Do we have a right to die

Kevin Williams:  "Yes, you are right. I have bipolar disorder which 'runs in my family.' Along with this illness, suicide also 'runs in my family' as well. I have had severe episodes of depression resulting in long stays in psych wards. Such incidents not only caused me much suffering, it also caused my family a tremendous amount of pain as well. I want to be sure I have as many options to me as possible for the future. My psychiatrist informed me my illness will probably get worse as I get older and shock treatments may be the only effective treatment. This is what happened to my grandmother who had bipolar disorder and lived into her 90's with severe regular depressions and shock treatments with frequent stays in mental institutions. She eventually developed dementia - a horrible illness for those who go through the last stages of it. Judging from her experience, I have concluded I never want to live so long to develop dementia and put myself and my family through such pain. Ironically, just knowing the suggested method for ending my life has given me more confidence about facing the end and has given me a feeling of having more control over my life and death. This has resulted in my having more hope in facing end-of-life choices which has given me more incentive NOT to end my life.

"I lived and took care of my grandmother for seven years before we sadly had to put her in a nursing home against her wishes. Her life in a nursing home was horrific. Anyone who has ever visited a nursing home can testify how some of them are nothing short of a warehouse for tormented old people. Many of these people, if in their proper state of mind, would probably rather be dead. I know this was the case with my grandmother. People with dementia are slowly reduced to losing their minds, memories and personalities, becoming permanently bedridden and mumbling incoherently. I was horrified as I watched my beloved grandmother go through this process.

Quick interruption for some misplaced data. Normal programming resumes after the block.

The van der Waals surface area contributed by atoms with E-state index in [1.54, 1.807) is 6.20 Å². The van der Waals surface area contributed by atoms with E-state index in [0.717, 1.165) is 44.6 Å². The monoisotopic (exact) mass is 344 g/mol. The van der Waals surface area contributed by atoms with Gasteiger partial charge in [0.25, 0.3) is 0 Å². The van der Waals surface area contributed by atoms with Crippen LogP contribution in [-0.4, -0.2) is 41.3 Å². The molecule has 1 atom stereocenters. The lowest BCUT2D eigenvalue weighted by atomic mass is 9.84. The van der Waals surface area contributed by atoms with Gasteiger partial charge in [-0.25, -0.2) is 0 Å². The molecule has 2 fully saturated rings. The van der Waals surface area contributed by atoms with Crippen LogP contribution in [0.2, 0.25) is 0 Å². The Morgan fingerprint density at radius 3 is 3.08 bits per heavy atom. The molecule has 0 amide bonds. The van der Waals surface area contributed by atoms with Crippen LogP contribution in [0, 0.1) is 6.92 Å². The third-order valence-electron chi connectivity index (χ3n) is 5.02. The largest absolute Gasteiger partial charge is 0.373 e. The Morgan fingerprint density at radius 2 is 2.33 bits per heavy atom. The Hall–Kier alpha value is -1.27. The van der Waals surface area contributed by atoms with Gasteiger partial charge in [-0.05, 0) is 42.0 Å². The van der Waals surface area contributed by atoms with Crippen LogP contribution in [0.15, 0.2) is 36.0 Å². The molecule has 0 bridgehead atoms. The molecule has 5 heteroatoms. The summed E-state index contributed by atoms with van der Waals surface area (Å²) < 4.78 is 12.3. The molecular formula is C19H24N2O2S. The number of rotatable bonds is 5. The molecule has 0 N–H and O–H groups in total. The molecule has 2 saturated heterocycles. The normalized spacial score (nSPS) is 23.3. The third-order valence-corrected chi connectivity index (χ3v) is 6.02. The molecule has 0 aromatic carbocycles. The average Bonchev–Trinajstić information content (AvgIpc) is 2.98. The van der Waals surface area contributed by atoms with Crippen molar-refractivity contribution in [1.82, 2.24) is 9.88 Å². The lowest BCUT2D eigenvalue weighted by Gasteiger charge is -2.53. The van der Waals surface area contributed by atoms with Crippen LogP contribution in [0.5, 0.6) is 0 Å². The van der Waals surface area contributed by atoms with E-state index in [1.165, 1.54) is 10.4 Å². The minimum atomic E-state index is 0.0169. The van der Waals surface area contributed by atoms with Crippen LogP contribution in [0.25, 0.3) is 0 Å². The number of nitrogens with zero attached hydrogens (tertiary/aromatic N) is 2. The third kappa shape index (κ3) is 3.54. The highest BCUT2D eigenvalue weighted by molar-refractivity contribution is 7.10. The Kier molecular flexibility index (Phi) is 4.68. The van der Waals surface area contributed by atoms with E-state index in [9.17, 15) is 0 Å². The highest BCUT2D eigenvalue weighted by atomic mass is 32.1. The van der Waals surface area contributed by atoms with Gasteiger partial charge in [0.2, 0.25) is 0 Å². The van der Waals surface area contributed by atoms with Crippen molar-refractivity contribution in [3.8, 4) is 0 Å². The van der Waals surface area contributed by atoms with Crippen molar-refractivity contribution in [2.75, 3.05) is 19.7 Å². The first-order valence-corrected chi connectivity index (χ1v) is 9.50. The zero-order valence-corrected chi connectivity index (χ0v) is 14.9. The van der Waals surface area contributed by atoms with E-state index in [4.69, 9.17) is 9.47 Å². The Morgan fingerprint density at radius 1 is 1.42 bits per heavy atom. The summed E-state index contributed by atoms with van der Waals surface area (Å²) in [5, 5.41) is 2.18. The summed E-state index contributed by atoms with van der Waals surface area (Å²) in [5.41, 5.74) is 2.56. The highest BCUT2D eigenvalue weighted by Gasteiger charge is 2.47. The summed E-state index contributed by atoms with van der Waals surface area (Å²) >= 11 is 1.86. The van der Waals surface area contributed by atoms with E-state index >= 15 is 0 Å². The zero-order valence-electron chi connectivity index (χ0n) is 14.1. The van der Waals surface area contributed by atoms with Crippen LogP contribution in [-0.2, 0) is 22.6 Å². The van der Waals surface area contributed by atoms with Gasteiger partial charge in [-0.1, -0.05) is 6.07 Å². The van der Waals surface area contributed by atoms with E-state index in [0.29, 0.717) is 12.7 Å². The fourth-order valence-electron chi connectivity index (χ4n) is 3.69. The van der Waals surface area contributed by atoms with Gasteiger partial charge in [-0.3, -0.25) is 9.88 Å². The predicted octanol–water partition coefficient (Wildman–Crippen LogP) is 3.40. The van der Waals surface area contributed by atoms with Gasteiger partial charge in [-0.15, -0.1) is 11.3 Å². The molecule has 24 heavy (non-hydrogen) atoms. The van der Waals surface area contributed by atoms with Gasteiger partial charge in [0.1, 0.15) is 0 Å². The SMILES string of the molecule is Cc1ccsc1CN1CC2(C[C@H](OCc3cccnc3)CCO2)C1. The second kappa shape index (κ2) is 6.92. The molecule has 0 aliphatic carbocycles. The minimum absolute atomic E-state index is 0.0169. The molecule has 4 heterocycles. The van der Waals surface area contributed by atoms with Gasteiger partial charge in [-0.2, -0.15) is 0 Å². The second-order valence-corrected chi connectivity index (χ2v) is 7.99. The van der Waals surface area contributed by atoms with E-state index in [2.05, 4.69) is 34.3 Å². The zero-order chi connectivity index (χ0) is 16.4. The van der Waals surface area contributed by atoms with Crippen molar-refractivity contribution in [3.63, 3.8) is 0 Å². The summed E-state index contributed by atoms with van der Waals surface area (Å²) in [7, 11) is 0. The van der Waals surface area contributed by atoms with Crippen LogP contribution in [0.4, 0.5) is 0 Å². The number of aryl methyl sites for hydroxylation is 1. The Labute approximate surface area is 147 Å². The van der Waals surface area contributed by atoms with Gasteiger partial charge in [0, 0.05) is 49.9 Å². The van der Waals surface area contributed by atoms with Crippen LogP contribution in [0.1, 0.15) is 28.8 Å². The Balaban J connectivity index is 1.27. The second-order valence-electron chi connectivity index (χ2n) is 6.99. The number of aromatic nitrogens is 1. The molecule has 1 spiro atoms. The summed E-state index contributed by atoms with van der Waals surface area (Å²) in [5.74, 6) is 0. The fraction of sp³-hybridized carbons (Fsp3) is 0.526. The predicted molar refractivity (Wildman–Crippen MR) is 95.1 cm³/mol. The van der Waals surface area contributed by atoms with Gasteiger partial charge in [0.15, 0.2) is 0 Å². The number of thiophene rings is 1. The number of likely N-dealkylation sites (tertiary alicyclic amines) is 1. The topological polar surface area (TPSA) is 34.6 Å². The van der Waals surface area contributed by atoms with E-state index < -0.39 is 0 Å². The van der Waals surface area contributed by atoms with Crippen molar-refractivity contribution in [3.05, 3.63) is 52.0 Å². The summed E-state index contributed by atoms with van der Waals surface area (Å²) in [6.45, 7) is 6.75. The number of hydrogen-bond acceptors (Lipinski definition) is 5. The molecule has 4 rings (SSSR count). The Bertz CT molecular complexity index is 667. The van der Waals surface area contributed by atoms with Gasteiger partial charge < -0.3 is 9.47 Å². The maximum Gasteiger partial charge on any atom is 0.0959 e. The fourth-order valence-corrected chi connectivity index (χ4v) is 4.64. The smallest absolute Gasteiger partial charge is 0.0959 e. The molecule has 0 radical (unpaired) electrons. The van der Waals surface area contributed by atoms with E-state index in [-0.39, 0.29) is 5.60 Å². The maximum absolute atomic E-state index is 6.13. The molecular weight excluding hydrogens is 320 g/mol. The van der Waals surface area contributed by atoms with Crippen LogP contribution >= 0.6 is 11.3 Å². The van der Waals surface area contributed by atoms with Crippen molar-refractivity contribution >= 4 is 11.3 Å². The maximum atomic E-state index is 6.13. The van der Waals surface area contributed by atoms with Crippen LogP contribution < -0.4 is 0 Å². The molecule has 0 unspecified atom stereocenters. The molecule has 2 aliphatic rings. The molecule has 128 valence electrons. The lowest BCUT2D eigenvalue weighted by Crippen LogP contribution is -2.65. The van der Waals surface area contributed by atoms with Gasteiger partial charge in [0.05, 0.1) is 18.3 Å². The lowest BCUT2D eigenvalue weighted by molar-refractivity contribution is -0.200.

"My grandmother lived in the nursing home for over a year before she died. Her death was not a pleasant one either. The bipolar disorder that tormented her all her life became worse with the dementia. She told me many times she wished she was dead. Ironically, she was a devout Christian all her life, taught Sunday School to children for over 30 years and led Sunday services for seniors at nursing homes as an adult. It seems to me the last years of her life of torture was incredibly unjust. In my mind, no amount of karma justified the torture she went through - especially because I suspect this injustice originated from the inhumane laws of society preventing people from voluntarily having the right to die with dignity. Even my grandfather (who I was also taking care of) - a devout Christian all his life - lost some of his faith in divine justice and the laws of society which prevents people from having the right to live and die as they choose to. As a postscript, when the time came for my grandfather to go into a nursing home, he absolutely loved it. However, he didn't suffer from a severe mental illness, thank God! He especially loved all the attention from the nurses.

"The last years of my grandmother's life was a living hell for us all - but mostly for her. Taking care of her also contributed to my developing a major depression which resulted in losing my high-paying job and spending time in the psych ward. And her unimaginable suffering was absolutely unnecessary in my view. My grandmother's father, also a manic depressive, shot and killed himself in front of her when she was in her teens. All her life she was well aware of what mental illness and suicide can do to people and families. 

"To this day I believe voluntarily helping her end her life would have been justifiably merciful. Throughout her time in the nursing home, we would pray God would take her away from it all. I even asked her physician if he could prescribe something to end it for her - something right-to-die organizations suggest doing. He replied to me in a holier than thou attitude, 'We don't do that kind of thing in this country.' To many physicians, death is the enemy. Death means defeat. To many of them (especially those with a 'God complex') death is to be avoided no matter what the cost. And I mean this literally. I read a recent study how 40% of all hospital costs go to extending the lives of people in their final years. In the olden days, death was something to be glorified as a "graduation" partly due to religious influences. Death was well understood by most people because most people died at home surrounded by family and friends. Sex was the taboo subject - not death. In today's society it has completely reversed. Sex is no longer a taboo subject - but death is."